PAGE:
Clayton Accreditation Loss

Tue, 06/24/2008 - 7:31am
By: Just Saying

Today's ajc is quoting Clayton School Superintendent John Thompson saying "we have a very slim chance of maintaining accreditation at all". Does anyone know how FCBOE is planning to deal with the new students?

It seems to me that the college bound rising Seniors are most affected by the loss of accreditation. Assuming that these kids have worked hard and come from families that value education, does Fayette have a moral obligation to help these students?

It may be too late, but what if we proactively came up with a plan to meet their needs? Something like...
1. Set up a Clayton Senior Academy at the old Fayette County High School offering senior level classes only.
2. Clayton students could APPLY for admission and the top 100/200/250? would be accepted.
3. Charge tuition equal to the expenses involved.
4. No transportation, no sports, no extracurricular activities...just a bare bones, no frills opportunity for the top kids in Clayton to graduate from an accredited school.

Your thoughts?

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PTC_New_Native's picture
Submitted by PTC_New_Native on Tue, 07/01/2008 - 1:50pm.

The new Clayton County Superintendent John Thompson seems to fit in quite well with the Clayton County mindset. I have heard the following and I am determining the validity and authenticity. It is a little difficult due to the nature of the relationship that he has with the CCSB (Clayton County School Board).

He has hired his wife as a consultant for approximately 150$/yr.
He has mandated that all High Schools tear up the entryways to lay mosaics of the School Mascot.
He has purchased "Grey Hound" style luxury busses (2 for each High School) for the athletics department.
He has required diplomas to be reprinted with his name vs. someone who was on staff for almost 90% of the academic year. (Verified)

If you have other nuggets of his ability for a Turn-Around, please post. I feel real sorry for the deserving children in Clayton County. But I also feel a general disgust for the voting adults in Clayton Count.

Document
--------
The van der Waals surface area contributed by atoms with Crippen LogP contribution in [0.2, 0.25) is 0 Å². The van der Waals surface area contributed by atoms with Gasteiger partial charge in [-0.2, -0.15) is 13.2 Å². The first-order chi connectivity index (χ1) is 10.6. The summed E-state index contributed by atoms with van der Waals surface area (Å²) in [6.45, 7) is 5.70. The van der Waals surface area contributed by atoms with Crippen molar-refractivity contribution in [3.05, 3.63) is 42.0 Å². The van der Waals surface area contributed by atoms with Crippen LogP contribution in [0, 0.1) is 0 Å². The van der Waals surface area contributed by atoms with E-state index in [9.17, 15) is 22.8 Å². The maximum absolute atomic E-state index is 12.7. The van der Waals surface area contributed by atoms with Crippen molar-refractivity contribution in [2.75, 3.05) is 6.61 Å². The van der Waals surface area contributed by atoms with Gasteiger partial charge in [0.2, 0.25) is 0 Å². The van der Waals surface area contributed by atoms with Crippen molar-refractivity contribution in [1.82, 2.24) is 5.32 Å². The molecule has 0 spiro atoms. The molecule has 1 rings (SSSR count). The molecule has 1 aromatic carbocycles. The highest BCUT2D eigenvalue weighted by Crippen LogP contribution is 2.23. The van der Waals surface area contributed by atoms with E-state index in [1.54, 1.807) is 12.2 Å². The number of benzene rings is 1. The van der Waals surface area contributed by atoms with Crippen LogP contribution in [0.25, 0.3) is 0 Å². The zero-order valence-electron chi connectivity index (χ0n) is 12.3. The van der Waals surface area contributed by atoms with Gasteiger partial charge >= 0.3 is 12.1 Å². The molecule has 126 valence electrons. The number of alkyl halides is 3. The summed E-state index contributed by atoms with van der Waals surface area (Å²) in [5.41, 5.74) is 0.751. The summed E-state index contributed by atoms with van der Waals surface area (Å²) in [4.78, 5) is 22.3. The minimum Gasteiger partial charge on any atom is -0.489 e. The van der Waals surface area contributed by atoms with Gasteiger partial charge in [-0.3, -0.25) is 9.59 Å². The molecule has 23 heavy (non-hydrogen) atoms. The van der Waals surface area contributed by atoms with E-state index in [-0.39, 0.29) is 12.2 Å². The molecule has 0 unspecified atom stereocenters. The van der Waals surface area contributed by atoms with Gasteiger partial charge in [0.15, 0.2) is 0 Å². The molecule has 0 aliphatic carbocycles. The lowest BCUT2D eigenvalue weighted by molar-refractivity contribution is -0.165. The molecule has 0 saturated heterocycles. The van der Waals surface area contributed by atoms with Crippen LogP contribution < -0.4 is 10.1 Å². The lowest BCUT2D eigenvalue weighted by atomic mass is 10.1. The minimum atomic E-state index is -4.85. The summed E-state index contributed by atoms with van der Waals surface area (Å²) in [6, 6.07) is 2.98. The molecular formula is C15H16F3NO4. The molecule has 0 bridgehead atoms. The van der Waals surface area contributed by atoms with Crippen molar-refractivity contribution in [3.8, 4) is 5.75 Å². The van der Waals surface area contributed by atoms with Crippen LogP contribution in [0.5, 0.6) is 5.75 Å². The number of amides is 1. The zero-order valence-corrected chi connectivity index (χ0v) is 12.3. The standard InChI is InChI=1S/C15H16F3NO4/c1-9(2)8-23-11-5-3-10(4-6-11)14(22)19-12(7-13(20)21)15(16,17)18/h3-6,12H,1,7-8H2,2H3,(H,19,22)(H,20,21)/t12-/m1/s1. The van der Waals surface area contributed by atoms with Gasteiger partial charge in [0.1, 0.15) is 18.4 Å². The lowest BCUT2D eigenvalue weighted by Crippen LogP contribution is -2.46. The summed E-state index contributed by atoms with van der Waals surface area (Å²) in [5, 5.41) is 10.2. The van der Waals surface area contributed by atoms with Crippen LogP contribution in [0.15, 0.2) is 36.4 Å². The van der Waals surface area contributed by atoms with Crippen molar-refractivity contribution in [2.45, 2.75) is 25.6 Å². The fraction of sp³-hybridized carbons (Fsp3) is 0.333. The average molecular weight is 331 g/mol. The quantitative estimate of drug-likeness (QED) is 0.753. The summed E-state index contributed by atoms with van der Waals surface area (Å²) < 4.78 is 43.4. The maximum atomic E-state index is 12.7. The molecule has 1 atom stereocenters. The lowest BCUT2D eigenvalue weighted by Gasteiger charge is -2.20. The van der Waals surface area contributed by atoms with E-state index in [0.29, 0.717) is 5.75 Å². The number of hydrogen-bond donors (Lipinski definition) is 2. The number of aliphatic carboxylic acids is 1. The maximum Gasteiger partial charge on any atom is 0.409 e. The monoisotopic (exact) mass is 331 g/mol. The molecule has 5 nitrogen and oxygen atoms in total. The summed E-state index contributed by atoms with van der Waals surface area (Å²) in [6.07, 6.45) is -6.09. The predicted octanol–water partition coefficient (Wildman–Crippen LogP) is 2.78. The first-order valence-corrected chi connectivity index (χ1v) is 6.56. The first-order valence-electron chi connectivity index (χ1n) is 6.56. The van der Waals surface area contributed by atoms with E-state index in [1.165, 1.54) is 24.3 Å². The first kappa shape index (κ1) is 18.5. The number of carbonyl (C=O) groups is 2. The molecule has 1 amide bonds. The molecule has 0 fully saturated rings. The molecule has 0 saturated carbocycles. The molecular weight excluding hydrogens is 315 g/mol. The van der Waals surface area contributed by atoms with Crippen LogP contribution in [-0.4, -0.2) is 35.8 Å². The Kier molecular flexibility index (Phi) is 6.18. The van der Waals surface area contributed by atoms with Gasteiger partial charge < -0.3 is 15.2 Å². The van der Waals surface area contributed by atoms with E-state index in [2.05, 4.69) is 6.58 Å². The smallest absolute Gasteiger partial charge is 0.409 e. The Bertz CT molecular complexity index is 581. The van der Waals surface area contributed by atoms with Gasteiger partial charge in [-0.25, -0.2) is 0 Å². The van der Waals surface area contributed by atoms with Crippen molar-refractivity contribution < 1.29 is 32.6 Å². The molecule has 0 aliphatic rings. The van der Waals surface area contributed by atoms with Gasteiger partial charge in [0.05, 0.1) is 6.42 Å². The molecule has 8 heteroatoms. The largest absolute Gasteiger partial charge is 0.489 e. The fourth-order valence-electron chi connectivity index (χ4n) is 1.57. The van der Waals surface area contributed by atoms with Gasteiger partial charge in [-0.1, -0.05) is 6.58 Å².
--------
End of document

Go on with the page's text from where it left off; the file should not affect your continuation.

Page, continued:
The More I learn, the Less I know

Submitted by sageadvice on Tue, 07/01/2008 - 2:16pm.

I somehow doubt all your accusations, but even if so---they are exactly how Clayton County operates. They are the important things. Bling is also important. Field exibitions in the end zone are severely important.
Drum lines are extremely important. Rap is even more so.
Limos are critical.
All this testin stuff and low salaries for bosses is crap.

PTC_New_Native's picture
Submitted by PTC_New_Native on Tue, 07/01/2008 - 3:00pm.

I just got off the phone with a principle in Clayton County (friend of the family) and it appears that the Mosaic story is true. They didn’t tell me if the construction has started (the person is not a High School principle). If so and it is not challenged, we should see construction soon. I think I will take a drive by Mundy High next weekend.

I would expect something to be made public about consultants used and the cost associated to them. If anybody knows how to access that information. please post.

The More I learn, the Less I know

Submitted by wheeljc on Tue, 07/01/2008 - 2:49pm.

As hard as we might try, you just can't make this stuff up!!

....and some wonder why some taxpayers in Fayette County do not want to foot the bill for kids coming from Clayton!!

Submitted by boo boo on Fri, 06/27/2008 - 3:14am.